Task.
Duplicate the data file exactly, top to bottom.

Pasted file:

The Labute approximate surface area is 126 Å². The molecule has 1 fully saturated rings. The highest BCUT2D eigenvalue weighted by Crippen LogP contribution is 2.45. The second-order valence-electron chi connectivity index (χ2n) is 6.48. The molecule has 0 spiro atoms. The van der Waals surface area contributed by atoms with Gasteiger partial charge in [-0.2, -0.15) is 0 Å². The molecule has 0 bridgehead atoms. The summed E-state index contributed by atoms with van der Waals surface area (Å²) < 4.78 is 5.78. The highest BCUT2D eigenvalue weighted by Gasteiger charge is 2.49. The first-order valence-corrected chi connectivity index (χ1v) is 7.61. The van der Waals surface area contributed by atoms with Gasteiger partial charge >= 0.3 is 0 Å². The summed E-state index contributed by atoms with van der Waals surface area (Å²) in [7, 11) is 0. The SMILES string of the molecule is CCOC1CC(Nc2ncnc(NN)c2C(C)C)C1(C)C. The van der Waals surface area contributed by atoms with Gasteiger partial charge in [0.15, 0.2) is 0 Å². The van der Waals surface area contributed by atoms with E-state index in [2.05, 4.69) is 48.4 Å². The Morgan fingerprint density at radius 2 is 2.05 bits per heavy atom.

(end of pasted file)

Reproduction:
The Labute approximate surface area is 126 Å². The molecule has 1 fully saturated rings. The highest BCUT2D eigenvalue weighted by Crippen LogP contribution is 2.45. The second-order valence-electron chi connectivity index (χ2n) is 6.48. The molecule has 0 spiro atoms. The van der Waals surface area contributed by atoms with Gasteiger partial charge in [-0.2, -0.15) is 0 Å². The molecule has 0 bridgehead atoms. The summed E-state index contributed by atoms with van der Waals surface area (Å²) < 4.78 is 5.78. The highest BCUT2D eigenvalue weighted by Gasteiger charge is 2.49. The first-order valence-corrected chi connectivity index (χ1v) is 7.61. The van der Waals surface area contributed by atoms with Gasteiger partial charge >= 0.3 is 0 Å². The summed E-state index contributed by atoms with van der Waals surface area (Å²) in [7, 11) is 0. The SMILES string of the molecule is CCOC1CC(Nc2ncnc(NN)c2C(C)C)C1(C)C. The van der Waals surface area contributed by atoms with Gasteiger partial charge in [0.15, 0.2) is 0 Å². The van der Waals surface area contributed by atoms with E-state index in [2.05, 4.69) is 48.4 Å². The Morgan fingerprint density at radius 2 is 2.05 bits per heavy atom.